McCabe struggled and cried, Brown said. He told of how Ferreira tied him up while he sat on McCabe’s legs.
McCabe was then abandoned in the field. His wrists, legs and neck were bound with rope and his eyes and mouth were taped shut, according to police.
Brown testified the three were shocked when they later returned to the field and discovered McCabe wasn’t breathing. A medical examiner ruled he died of asphyxiation.
Brown said Ferreira warned his friends not to tell anyone about what happened, otherwise he would kill them.
Wilson said it was the inconsistent testimony of Brown that helped convince the jury his client was innocent.
“The key to me is whether or not they could believe the testimony of Edward Brown,” he said.
Wilson said Ferreira and his family were grateful to the jury for their decision.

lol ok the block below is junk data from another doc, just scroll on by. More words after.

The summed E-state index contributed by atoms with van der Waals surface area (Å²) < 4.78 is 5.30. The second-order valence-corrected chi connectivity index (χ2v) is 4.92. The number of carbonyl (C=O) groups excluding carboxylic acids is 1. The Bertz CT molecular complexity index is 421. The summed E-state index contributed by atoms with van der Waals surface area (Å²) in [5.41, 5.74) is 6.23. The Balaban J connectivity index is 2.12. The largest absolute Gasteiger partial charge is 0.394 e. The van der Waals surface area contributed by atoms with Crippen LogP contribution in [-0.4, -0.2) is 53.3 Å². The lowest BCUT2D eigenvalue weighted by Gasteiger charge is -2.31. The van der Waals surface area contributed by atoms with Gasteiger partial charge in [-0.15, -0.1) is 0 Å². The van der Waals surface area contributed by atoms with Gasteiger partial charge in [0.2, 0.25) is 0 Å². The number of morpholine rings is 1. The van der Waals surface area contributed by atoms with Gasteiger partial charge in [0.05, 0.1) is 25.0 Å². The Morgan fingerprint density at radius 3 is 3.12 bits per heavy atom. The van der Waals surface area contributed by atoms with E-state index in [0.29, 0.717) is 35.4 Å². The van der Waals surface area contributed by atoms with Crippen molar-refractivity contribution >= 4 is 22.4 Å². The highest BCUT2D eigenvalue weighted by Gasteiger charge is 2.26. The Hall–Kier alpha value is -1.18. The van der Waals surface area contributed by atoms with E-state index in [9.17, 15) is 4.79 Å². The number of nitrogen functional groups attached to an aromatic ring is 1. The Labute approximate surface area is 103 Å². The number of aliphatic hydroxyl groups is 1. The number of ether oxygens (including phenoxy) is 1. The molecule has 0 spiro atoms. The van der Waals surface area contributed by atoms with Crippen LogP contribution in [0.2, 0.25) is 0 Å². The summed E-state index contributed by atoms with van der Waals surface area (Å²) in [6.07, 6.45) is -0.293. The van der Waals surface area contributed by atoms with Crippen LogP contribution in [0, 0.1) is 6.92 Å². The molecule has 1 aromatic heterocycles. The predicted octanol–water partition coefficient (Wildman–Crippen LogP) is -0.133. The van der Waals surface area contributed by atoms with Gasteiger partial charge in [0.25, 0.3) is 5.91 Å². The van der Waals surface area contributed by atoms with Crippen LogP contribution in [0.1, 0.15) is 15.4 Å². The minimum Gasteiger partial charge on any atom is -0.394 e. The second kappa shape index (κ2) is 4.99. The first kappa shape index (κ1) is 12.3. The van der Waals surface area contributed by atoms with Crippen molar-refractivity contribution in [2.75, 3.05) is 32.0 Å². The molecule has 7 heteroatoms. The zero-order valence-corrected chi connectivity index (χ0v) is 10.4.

“But we also recognize the anguish the McCabe family is experiencing,” he said.
It’s that anguish that continues to make life painful for Evelyn McCabe, her husband William McCabe, 85, and the rest of their family.
After leaving the courthouse, the couple’s daughter, Debbie Atamanchuk, told of how they were upset with the verdict.
“The last 43 years has been a nightmare for our family,” she said. “Our family wasn’t looking for revenge, we were looking for justice.”
Evelyn McCabe said in a telephone interview last night she was surprised and disappointed Ferreira was acquitted.
“We waited a long time to get him there,” she said.
Ferreira was living at 8 Plaisted Circle in Salem when arrested in April 2011. He had been held on $500,000 cash bail since his arrest and faced life in prison without parole if convicted.
While looking at photograph of her son, the mother told of how much she missed him and how he would bring home wild animals, including an injured Canada goose and baby quail.